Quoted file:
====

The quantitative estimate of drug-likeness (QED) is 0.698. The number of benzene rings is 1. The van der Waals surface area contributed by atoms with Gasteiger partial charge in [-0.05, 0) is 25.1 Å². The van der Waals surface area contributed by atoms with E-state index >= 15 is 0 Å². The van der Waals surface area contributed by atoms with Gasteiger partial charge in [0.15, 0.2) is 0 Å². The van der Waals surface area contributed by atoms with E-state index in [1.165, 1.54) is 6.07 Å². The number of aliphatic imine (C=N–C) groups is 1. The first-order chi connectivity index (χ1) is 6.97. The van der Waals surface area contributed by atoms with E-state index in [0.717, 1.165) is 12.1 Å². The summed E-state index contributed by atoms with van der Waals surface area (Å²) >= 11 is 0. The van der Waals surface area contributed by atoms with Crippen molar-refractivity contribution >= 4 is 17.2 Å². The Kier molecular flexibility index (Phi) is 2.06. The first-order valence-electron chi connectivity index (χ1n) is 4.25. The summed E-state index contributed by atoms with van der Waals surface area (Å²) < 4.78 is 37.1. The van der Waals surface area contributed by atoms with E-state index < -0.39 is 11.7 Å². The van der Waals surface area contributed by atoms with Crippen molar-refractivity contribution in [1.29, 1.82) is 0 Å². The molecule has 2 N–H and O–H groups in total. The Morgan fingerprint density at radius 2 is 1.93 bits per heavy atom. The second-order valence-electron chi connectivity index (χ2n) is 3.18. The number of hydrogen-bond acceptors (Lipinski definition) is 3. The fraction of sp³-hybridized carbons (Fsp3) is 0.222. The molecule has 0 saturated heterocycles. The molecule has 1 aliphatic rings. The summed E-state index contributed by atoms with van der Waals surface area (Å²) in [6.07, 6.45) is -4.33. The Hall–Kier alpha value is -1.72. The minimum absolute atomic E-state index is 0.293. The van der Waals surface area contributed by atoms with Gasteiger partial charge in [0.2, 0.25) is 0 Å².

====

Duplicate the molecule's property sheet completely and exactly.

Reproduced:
The quantitative estimate of drug-likeness (QED) is 0.698. The number of benzene rings is 1. The van der Waals surface area contributed by atoms with Gasteiger partial charge in [-0.05, 0) is 25.1 Å². The van der Waals surface area contributed by atoms with E-state index >= 15 is 0 Å². The van der Waals surface area contributed by atoms with Gasteiger partial charge in [0.15, 0.2) is 0 Å². The van der Waals surface area contributed by atoms with E-state index in [1.165, 1.54) is 6.07 Å². The number of aliphatic imine (C=N–C) groups is 1. The first-order chi connectivity index (χ1) is 6.97. The van der Waals surface area contributed by atoms with E-state index in [0.717, 1.165) is 12.1 Å². The summed E-state index contributed by atoms with van der Waals surface area (Å²) >= 11 is 0. The van der Waals surface area contributed by atoms with Crippen molar-refractivity contribution >= 4 is 17.2 Å². The Kier molecular flexibility index (Phi) is 2.06. The first-order valence-electron chi connectivity index (χ1n) is 4.25. The summed E-state index contributed by atoms with van der Waals surface area (Å²) < 4.78 is 37.1. The van der Waals surface area contributed by atoms with E-state index < -0.39 is 11.7 Å². The van der Waals surface area contributed by atoms with Crippen molar-refractivity contribution in [1.29, 1.82) is 0 Å². The molecule has 2 N–H and O–H groups in total. The Morgan fingerprint density at radius 2 is 1.93 bits per heavy atom. The second-order valence-electron chi connectivity index (χ2n) is 3.18. The number of hydrogen-bond acceptors (Lipinski definition) is 3. The fraction of sp³-hybridized carbons (Fsp3) is 0.222. The molecule has 0 saturated heterocycles. The molecule has 1 aliphatic rings. The summed E-state index contributed by atoms with van der Waals surface area (Å²) in [6.07, 6.45) is -4.33. The Hall–Kier alpha value is -1.72. The minimum absolute atomic E-state index is 0.293. The van der Waals surface area contributed by atoms with Gasteiger partial charge in [0.2, 0.25) is 0 Å².